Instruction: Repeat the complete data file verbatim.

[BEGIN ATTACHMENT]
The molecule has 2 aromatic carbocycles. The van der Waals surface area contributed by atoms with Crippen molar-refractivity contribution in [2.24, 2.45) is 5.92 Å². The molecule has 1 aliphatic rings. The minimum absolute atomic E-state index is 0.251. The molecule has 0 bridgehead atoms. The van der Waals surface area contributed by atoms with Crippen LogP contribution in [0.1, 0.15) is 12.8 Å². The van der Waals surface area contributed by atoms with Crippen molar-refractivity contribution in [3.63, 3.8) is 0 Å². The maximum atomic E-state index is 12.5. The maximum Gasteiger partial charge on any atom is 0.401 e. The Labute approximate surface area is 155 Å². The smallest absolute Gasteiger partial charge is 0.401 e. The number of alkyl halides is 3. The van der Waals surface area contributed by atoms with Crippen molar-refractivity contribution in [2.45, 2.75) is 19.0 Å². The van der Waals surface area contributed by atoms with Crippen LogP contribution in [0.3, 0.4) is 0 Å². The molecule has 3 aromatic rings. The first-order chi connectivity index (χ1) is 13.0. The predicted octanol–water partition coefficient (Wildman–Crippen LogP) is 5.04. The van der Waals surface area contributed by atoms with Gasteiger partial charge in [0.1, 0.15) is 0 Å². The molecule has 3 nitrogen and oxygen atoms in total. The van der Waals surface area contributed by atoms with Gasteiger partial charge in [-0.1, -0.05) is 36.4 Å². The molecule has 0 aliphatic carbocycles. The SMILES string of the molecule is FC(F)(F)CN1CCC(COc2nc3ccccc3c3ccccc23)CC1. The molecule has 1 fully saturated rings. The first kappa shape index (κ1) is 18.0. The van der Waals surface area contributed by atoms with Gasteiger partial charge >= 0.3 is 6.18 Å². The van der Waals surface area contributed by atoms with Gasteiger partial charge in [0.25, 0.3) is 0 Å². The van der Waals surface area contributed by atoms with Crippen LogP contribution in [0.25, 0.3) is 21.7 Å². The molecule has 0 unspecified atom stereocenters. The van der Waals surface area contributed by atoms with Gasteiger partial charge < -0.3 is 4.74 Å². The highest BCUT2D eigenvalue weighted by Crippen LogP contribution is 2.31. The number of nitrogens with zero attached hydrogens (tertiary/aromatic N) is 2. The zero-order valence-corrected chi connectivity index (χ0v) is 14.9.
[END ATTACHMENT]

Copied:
The molecule has 2 aromatic carbocycles. The van der Waals surface area contributed by atoms with Crippen molar-refractivity contribution in [2.24, 2.45) is 5.92 Å². The molecule has 1 aliphatic rings. The minimum absolute atomic E-state index is 0.251. The molecule has 0 bridgehead atoms. The van der Waals surface area contributed by atoms with Crippen LogP contribution in [0.1, 0.15) is 12.8 Å². The van der Waals surface area contributed by atoms with Crippen molar-refractivity contribution in [3.63, 3.8) is 0 Å². The maximum atomic E-state index is 12.5. The maximum Gasteiger partial charge on any atom is 0.401 e. The Labute approximate surface area is 155 Å². The smallest absolute Gasteiger partial charge is 0.401 e. The number of alkyl halides is 3. The van der Waals surface area contributed by atoms with Crippen molar-refractivity contribution in [2.45, 2.75) is 19.0 Å². The van der Waals surface area contributed by atoms with Crippen LogP contribution in [0.3, 0.4) is 0 Å². The molecule has 3 aromatic rings. The first-order chi connectivity index (χ1) is 13.0. The predicted octanol–water partition coefficient (Wildman–Crippen LogP) is 5.04. The van der Waals surface area contributed by atoms with Gasteiger partial charge in [0.1, 0.15) is 0 Å². The molecule has 3 nitrogen and oxygen atoms in total. The van der Waals surface area contributed by atoms with Gasteiger partial charge in [-0.1, -0.05) is 36.4 Å². The molecule has 0 aliphatic carbocycles. The SMILES string of the molecule is FC(F)(F)CN1CCC(COc2nc3ccccc3c3ccccc23)CC1. The molecule has 1 fully saturated rings. The first kappa shape index (κ1) is 18.0. The van der Waals surface area contributed by atoms with Gasteiger partial charge >= 0.3 is 6.18 Å². The van der Waals surface area contributed by atoms with Gasteiger partial charge in [0.25, 0.3) is 0 Å². The van der Waals surface area contributed by atoms with Crippen LogP contribution in [0.25, 0.3) is 21.7 Å². The molecule has 0 unspecified atom stereocenters. The van der Waals surface area contributed by atoms with Gasteiger partial charge < -0.3 is 4.74 Å². The highest BCUT2D eigenvalue weighted by Crippen LogP contribution is 2.31. The number of nitrogens with zero attached hydrogens (tertiary/aromatic N) is 2. The zero-order valence-corrected chi connectivity index (χ0v) is 14.9.